Walking through a sunny door glistening
With pockets bulging
3.5 inch floppy disc –
Daddy 6 inches deep.
Treasure traded for sunlight –
You know the rules for
Big Girls’ Blouses
So I’m holding a figure of a snake in my palm
Catching it in the sunlight of my pencil set.
It’s Sunday and I’m kicking a football high –
& higher up into the air – is someone there going to see?
I walk next door & through the fence
passing the stinging nettles, careful not to meet my death.
& along the plank where I was tied
To grow inside bound to a pole of four by four
In their house now, I struggle to breathe
The heat of an Irish roast dinner.
From the smears in the windows I see –
Death to beige vegetables
And I too want to die.
But I find a totem of the ordinary – a figurine of the familiar
Secretly kissing I take him up to my treehouse to look at the tree
That almost crushed my mother in the hurricane of 87 or 89?
How could this come to be?
I walk on and its summer
My friend and me we try to kill bees
Clunky with buckets of water, smiling.
And mother is laying like a child
Kicking her red toe nailed feet happy in the air.
A perfect breeze – the neighbours’ sax plays melancholy over the trees
Everyone goes home in the end.
So sad I scratch Come Back to the dinner table
With a safety pin I could bind my fingers in.
It’s winter now and we’re ill and dying.
I think it might be Christmas or something.
No one came to visit –
There’s a trail of snot like breadcrumbs to rescue the three of us from each of ourselves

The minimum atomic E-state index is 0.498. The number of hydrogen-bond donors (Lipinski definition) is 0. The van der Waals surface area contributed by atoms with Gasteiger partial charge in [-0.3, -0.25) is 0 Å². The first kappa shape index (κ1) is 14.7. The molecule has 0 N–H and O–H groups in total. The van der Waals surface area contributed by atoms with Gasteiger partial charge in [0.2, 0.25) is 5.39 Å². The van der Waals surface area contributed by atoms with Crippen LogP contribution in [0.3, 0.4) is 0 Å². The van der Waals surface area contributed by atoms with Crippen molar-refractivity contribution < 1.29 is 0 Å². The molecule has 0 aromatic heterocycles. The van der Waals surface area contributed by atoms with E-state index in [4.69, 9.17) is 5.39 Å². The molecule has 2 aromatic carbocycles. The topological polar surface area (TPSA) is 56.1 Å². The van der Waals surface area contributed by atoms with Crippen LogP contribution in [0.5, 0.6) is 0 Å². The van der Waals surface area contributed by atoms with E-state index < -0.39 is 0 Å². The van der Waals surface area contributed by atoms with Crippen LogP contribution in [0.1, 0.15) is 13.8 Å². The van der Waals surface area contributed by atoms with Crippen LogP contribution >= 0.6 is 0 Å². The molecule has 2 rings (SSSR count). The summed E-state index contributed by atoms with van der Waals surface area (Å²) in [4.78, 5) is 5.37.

I don’t care though as I saw the cobwebs in my fathers shed and that was enough.
Him drunk spilling petrol into the lawnmower willing the turf to wither and die
He’s dead himself now –
Yet I like to think these are small gifts to me.
me knowing how to climb over the bin
and break in – to get my bike
and ride off
as I had a job and needed wheels.
it’s okay –
this isn’t a sad song or anything.
but it did break my heart
climbing over that fence,
on the bin and letting myself
fresh clothes, nice lawn,
my childhood gone
chalk smeared from slate.
I spat on the saddle, rubbed myself in.
bold speed blossoms as I watch the turn of the seasons
for the first time
alive and aching with miraculous drugs
and drawing – really drawing and that being the education of Art
private drawing – not sleeping –
and sinking and hearing my mother drunk and always almost dead.
when I bring my first girlfriend home to wear a condom
even if mum said it’s born from cling-film
and that girlfriend being truly horrified and me thinking
she’s being quite normal really.
and riding around suicidal in the backs of cars
on speed binges looking for a perfect spot
in the countryside well away from the law
where we could talk under the stars –
into what it is now I can only remember.